I think it was St. Catherine of Siena who, having seen a devil, said she would rather walk on burning coals barefoot than see it again, so hideous was it. One can get a glimmer of her experience by reading "Mein Kampf." It is as if Hitler were already in hell when he wrote it, beckoning others to join him.

The age of mass education is also the age of the pseudo-intellectual, armed with the pseudo-sciences of ideology. Hitler is a good example, He had a nodding acquaintance with ideas, and his prose is sprinkled with echoes of better thinkers and with the terminology of German professors (an sich -- as such -- is a particular favoite of his);

Yet he despises the German "mania for objectivity," one of the few manias he finds uncongenial. On this point he is quite shrewd: propaganda, he contends, must be one-sided to be effective. He thinks Germany lost the First World War largely because of poor morale, and he thinks the German habit of presenting all sides vitiated its will to fight. In a war of words, the honest man is at a disadvantage. If he concedes faults when his enemy doesn't, he seems worse, or at least weak. This was a lesson Hitler never forgot. His successors haven't forgotten it either.

"Mein Kampf" is propaganda masquerading as thought. In a sense, its racism is a veneer for its anti-Semitism. Not that Hitler is subtle about hating Jews: with cumulative obscenity he likens them to every species of vermin. And yet he does so with an undercurrent of defensiveness. He is surer about his hatred than about his reasons: his racism is the attempt to make a predilection look like a science. He insists that his anti-Semitism is not a prejudice but a conclusion, the fruit of experience and study. So he alternates foul invectives about the smell of Jews with grandiose professional talk about race and pure blood.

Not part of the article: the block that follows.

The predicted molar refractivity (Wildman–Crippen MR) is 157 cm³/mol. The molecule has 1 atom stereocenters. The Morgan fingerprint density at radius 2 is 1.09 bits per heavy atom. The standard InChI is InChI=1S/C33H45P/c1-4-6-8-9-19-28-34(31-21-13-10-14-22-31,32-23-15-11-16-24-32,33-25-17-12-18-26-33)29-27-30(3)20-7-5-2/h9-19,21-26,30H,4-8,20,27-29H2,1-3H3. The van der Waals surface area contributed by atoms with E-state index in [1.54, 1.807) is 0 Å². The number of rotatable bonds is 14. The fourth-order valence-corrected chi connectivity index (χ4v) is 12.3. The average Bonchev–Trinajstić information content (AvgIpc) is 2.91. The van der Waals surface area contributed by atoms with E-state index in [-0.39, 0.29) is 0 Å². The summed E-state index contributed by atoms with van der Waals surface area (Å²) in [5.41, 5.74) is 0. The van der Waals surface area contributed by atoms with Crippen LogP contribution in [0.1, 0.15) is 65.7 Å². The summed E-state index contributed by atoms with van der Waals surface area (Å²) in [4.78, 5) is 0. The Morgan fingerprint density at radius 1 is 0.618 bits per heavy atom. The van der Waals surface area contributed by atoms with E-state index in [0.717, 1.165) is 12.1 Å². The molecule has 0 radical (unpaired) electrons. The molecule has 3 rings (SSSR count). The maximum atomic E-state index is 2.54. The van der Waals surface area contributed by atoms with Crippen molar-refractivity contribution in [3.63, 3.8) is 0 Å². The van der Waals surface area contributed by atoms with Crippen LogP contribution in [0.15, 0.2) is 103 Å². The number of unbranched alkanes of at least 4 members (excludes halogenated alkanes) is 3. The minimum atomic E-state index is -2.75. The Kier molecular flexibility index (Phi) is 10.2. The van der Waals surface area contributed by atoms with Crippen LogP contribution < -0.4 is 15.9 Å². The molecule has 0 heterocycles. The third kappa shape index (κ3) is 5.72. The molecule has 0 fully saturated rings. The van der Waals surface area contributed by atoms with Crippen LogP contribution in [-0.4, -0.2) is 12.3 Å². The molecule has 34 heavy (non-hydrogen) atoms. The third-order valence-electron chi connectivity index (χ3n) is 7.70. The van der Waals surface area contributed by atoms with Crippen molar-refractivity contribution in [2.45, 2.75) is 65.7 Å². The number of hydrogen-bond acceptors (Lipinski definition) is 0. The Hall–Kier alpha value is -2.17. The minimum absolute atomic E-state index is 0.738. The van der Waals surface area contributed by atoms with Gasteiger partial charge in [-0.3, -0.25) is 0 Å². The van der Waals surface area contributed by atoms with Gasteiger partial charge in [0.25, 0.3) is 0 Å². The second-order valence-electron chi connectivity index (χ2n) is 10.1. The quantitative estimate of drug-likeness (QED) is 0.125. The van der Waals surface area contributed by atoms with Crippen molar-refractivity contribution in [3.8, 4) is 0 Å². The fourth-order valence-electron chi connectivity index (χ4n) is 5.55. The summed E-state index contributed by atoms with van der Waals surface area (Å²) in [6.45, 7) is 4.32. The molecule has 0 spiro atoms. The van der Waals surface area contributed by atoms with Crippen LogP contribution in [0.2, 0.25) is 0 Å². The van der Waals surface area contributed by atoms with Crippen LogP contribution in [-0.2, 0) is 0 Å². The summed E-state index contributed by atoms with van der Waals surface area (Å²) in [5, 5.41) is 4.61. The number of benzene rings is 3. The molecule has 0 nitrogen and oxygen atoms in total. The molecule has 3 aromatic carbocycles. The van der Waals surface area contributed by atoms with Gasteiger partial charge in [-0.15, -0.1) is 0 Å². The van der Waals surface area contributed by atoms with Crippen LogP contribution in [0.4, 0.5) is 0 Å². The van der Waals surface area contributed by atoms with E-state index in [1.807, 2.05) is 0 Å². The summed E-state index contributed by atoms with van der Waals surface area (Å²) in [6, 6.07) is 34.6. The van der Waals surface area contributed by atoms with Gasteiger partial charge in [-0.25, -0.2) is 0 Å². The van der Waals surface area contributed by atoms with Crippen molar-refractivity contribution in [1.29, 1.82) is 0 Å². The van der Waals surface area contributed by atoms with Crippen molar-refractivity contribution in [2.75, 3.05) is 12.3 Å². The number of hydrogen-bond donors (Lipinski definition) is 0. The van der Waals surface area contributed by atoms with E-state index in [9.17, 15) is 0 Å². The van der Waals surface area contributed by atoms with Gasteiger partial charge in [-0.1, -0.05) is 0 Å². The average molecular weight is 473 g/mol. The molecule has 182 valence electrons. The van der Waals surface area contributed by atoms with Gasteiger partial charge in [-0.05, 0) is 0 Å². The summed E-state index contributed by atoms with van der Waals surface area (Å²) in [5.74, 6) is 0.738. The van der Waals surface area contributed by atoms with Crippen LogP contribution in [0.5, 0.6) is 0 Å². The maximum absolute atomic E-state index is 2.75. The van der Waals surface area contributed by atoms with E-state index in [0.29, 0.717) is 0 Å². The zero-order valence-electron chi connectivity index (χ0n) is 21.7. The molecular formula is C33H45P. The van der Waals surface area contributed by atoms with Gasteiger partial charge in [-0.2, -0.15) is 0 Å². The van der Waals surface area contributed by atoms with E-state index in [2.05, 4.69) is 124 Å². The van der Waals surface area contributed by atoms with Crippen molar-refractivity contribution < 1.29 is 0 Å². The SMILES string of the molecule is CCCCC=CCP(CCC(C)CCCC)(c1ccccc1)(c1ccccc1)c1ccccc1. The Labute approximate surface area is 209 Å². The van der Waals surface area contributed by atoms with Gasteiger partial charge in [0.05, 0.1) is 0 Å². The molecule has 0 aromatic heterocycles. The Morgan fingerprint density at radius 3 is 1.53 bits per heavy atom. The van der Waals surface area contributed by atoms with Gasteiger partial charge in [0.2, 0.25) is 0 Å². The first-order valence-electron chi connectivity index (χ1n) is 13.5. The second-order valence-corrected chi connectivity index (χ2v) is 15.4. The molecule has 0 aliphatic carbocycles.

But if one race were really inferior to another, there would be no reason to hate it. Dogs are inferior to men, but men don't on that account kick puppies. If Jews typically behaved the way Hitler says they do, they would be, on the whole, bad men; but that would be no reason to persecute innocent Jews. If, on the other hand, Jews couldn't help behaving like that, it would be sensible to segregate them but absurd to blame them. One may fear wolves, but not censure them. Racism, clearly, is not a science; it is an excuse.

But even Hitler gives signs of bad conscience. Though he insists the Jews have always brought their troubles on themselves, he refers to medieval persecutions as "excesses" -- this from the man who would dwarf those persecutions! At least he admits that murder is an excess. If he really believed his own doctrines, he would see nothing excessive about killing "vermin." Nor, later, would he have concealed his own killings.

It is instructive that Hitler's neo-Nazi admirers are torn between praising the Holocaust and denying that it occurred. They are rather like those defenders of the Rosenbergs who deny that the Rosenbergs betrayed their country while holding that the country deserved to be betrayed. How awkward to hold an act laudable while claiming innocence of committing it.

An illogic like Hitler's bedevils Marxism. Determinists have no right to be indignant. If man is a mere economic product acting out of economic interests, why blame capitalists for their deeds? And if traditional morality is merely "bourgeois," why defend communism against charges of violating it? Class purges follow logically from Marxism just as genocide follows from Nazism. It makes sense, in a grisly way, to shoot people by the truckload. It makes no sense to deny that it is done.

But "scientific" socialism, like "scientific" racism, is an excuse for hatred. It fanatically imputes all virtue to one side, all vice to the other. Professorial noises that obscure this are mere public-relations work. The Communist press, from Pravda to The Daily World, is tonally akin to "Mein Kampf" -- a summons to hell. We have yet to learn how to answer it.